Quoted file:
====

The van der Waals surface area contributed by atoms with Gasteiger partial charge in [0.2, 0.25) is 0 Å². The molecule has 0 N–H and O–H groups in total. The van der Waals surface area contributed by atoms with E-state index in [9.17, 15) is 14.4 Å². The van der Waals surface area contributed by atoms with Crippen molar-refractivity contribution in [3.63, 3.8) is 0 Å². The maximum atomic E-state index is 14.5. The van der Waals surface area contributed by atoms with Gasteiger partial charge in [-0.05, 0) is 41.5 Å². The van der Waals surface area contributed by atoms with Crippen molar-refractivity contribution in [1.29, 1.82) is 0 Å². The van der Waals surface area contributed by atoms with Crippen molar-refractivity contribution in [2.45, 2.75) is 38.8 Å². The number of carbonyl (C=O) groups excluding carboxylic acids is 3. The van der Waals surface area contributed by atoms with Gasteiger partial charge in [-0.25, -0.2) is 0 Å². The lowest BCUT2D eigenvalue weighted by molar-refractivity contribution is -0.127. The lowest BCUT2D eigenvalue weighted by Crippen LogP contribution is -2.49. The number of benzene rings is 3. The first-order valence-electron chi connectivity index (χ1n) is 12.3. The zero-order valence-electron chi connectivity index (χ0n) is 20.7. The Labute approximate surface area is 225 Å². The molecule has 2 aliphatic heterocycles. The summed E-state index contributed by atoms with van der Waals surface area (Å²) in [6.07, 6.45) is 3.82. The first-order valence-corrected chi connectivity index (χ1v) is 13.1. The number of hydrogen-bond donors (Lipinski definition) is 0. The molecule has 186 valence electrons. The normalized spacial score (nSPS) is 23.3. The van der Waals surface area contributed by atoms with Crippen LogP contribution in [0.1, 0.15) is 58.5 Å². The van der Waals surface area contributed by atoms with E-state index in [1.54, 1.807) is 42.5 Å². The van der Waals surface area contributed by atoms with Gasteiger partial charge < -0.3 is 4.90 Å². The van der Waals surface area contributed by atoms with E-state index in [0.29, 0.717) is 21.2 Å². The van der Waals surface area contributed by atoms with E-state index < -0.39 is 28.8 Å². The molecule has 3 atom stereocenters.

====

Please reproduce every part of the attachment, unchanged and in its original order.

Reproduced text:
The van der Waals surface area contributed by atoms with Gasteiger partial charge in [0.2, 0.25) is 0 Å². The molecule has 0 N–H and O–H groups in total. The van der Waals surface area contributed by atoms with E-state index in [9.17, 15) is 14.4 Å². The van der Waals surface area contributed by atoms with Crippen molar-refractivity contribution in [3.63, 3.8) is 0 Å². The maximum atomic E-state index is 14.5. The van der Waals surface area contributed by atoms with Gasteiger partial charge in [-0.05, 0) is 41.5 Å². The van der Waals surface area contributed by atoms with Crippen molar-refractivity contribution in [1.29, 1.82) is 0 Å². The van der Waals surface area contributed by atoms with Crippen molar-refractivity contribution in [2.45, 2.75) is 38.8 Å². The number of carbonyl (C=O) groups excluding carboxylic acids is 3. The van der Waals surface area contributed by atoms with Gasteiger partial charge in [-0.25, -0.2) is 0 Å². The lowest BCUT2D eigenvalue weighted by molar-refractivity contribution is -0.127. The lowest BCUT2D eigenvalue weighted by Crippen LogP contribution is -2.49. The number of benzene rings is 3. The first-order valence-electron chi connectivity index (χ1n) is 12.3. The zero-order valence-electron chi connectivity index (χ0n) is 20.7. The Labute approximate surface area is 225 Å². The molecule has 2 aliphatic heterocycles. The summed E-state index contributed by atoms with van der Waals surface area (Å²) in [6.07, 6.45) is 3.82. The first-order valence-corrected chi connectivity index (χ1v) is 13.1. The number of hydrogen-bond donors (Lipinski definition) is 0. The molecule has 186 valence electrons. The normalized spacial score (nSPS) is 23.3. The van der Waals surface area contributed by atoms with Crippen LogP contribution in [0.1, 0.15) is 58.5 Å². The van der Waals surface area contributed by atoms with E-state index in [1.54, 1.807) is 42.5 Å². The van der Waals surface area contributed by atoms with Gasteiger partial charge < -0.3 is 4.90 Å². The van der Waals surface area contributed by atoms with E-state index in [0.29, 0.717) is 21.2 Å². The van der Waals surface area contributed by atoms with E-state index < -0.39 is 28.8 Å². The molecule has 3 atom stereocenters.